May 20, 2008 by  

The Chronicles of Narnia: Prince Caspian


The Chronicles of Narnia: Prince Caspian

Ben Barnes stars as Prince Caspian in "The Chronicles of Narnia: Prince Caspian."

Starring: Ben Barnes, Sergio Castellitto, Georgie Henley
Directed by: Andrew Adamson (“Shrek 2”)
Written by: Andrew Adamson (“The Chronicles of Narnia: The Lion, the Witch and the Wardrobe”), Christopher Markus (“The Life and Death of Peter Sellers”), Stephen McFeely (“You Kill Me”)

When humans rule the world of Narnia and fantastic creatures liked fauns, centaurs, and talking animals take a backseat to the man versus man conflict, there’s bound to be some allure missing during a 144-minute long film. In “The Chronicles of Narnia: Prince Caspian,” the sequel to the 2005 film “The Lion, the Witch and the Wardrobe,” writer/director Andrew Adamson fails to build on the mythology of his first outing and packages an epic C.S. Lewis story into a tiresome script.

If you’re hoping to see character-driven beavers and a valiant dialogue by the King of the Jungle, then “Prince Caspian” is not your knight in shining armor. Instead, Adamson and his writing crew revolve the story around King Miraz (Sergio Castellitto) and his pursuit to kill his nephew Prince Caspian (Ben Barnes) so his newborn son can inherit the thrown and become king.

Meanwhile, back in England for a year since last stumbling into the world of Narnia from a wardrobe, the four Pevensie children – Lucy (Georgie Henley), Edmund (Skandar Keynes), Peter (William Moseley), and Susan (Anna Popplewell) – have no idea how much the world of Narnia has changed over the span of 1,300 years (Apparently one year on earth equals that amount of time in Narnia).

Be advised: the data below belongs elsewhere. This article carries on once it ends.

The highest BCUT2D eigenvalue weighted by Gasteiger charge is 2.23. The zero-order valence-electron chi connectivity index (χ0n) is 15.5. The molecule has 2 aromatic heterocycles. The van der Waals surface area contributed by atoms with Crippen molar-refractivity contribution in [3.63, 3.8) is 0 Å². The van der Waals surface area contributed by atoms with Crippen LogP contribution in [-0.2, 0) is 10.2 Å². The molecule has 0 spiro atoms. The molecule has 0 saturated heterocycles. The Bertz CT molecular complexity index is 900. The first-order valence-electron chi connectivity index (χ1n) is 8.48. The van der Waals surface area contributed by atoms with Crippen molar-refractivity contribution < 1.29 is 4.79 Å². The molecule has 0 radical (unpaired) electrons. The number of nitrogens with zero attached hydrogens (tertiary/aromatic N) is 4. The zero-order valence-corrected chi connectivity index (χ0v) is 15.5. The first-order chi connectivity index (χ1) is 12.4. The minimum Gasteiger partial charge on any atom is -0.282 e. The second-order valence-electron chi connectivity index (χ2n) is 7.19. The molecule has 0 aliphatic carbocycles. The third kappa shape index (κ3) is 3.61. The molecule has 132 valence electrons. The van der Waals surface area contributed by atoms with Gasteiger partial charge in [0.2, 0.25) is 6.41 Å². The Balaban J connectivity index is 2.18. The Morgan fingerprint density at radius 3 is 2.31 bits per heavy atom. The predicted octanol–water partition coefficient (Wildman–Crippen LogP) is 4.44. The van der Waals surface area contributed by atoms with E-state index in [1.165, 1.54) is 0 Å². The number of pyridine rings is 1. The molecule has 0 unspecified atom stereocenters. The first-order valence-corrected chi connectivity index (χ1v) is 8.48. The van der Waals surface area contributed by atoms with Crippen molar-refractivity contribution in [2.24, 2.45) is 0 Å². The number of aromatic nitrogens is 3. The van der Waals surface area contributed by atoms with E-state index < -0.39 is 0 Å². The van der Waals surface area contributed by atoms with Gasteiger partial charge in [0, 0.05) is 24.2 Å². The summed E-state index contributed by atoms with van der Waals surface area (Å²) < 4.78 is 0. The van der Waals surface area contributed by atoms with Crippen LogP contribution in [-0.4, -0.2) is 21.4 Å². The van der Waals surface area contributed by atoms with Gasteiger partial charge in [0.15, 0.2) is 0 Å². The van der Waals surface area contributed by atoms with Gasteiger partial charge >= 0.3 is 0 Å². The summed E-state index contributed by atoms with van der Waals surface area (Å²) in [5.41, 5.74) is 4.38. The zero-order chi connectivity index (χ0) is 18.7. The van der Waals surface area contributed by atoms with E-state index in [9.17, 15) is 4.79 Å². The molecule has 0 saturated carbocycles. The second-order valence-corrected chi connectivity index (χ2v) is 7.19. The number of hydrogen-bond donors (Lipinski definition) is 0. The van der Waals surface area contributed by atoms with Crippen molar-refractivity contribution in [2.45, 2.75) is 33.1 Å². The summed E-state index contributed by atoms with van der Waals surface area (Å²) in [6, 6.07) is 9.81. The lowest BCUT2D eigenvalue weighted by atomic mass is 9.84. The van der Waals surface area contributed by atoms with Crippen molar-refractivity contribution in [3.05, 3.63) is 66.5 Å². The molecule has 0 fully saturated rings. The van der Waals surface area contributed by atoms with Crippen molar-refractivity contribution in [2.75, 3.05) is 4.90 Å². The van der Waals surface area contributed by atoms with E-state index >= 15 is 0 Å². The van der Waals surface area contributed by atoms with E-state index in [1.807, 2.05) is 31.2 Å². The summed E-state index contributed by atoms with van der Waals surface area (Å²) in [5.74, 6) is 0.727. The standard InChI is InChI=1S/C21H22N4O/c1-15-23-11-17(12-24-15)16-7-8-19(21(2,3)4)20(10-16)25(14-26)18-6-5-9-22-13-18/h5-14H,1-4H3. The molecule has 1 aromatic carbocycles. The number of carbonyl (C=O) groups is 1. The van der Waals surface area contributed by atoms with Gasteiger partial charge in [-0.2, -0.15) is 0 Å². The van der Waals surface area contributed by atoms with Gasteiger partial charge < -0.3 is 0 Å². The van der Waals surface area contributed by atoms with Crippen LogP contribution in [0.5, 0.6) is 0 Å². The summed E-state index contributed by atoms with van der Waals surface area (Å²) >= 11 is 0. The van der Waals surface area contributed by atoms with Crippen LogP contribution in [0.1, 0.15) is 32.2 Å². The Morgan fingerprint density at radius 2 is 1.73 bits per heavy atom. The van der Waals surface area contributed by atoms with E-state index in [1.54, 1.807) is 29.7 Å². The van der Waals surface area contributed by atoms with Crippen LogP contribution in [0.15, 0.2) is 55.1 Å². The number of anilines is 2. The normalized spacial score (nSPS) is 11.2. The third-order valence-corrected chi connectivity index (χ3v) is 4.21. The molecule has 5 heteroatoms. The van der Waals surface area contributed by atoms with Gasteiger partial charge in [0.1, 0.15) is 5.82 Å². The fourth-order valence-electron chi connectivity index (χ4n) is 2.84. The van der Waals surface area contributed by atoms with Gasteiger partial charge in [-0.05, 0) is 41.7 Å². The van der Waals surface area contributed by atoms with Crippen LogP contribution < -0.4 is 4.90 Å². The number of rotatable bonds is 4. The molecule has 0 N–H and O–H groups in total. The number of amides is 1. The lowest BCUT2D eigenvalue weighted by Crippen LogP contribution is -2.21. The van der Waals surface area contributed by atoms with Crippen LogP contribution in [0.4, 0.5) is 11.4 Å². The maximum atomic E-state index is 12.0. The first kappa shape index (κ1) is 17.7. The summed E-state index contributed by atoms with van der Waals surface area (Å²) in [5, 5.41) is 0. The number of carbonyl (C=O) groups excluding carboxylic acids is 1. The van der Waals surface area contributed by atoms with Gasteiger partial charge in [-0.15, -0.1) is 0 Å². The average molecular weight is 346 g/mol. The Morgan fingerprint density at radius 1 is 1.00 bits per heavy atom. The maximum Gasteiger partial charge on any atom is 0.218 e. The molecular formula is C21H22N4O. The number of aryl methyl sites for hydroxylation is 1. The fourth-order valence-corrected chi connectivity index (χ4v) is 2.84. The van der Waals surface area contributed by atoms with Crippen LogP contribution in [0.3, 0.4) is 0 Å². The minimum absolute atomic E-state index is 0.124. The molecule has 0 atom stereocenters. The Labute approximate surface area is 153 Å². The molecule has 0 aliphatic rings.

When the children are magically transported back into Narnia, they are all surprised and saddened to find that Narnians have been pushed into the forest where a majority of them live in hiding and in fear of the Telmarines (the human rulers). Determined to keep his spot in line for the kingship, Prince Caspian and the Pevensie children, all of whom are looked upon as “the kings and queens of old” and the saviors of Narnia, set out to defeat King Miraz and his army before they wipe out what is left of magical land.

While the sequel will provide some light escapism, fantasy film series like “The Chronicles of Narnia,” will forever be compared to “The Lord of the Rings” trilogy. It’s just something fantasy films will have to get used to until the end of time. From a mainstream audience’s viewpoint, the film has already lost simply because the adaptation of Lewis’ work is far less rudimentary than J.R.R. Tolkien.

The storyline Adamson conjures up is not flavored and quickly dissolves as the film proceeds forward into plain scenes of computer generated hokum underwritten by its own standards. Where we had boisterous beavers and charming fauns in the first, we get a dull badger and a team of sword-wielding mice, which are entirely too reminiscent of the Shrek sidekick Puss in Boots (Adamson should have known better).

The best performance of the film comes from actor Peter Dinklage (“The Station Agent”) who plays a Narnian dwarf named Trumpkin. His enchanting personality, however, is no match for the dreary faces of the Pevensie clan. Although scenes of wartime heroics are high (and child-friendly), “Prince Caspian” is basic swordplay with little emotional pull behind any of the characters, CGI or not.

Grade: C

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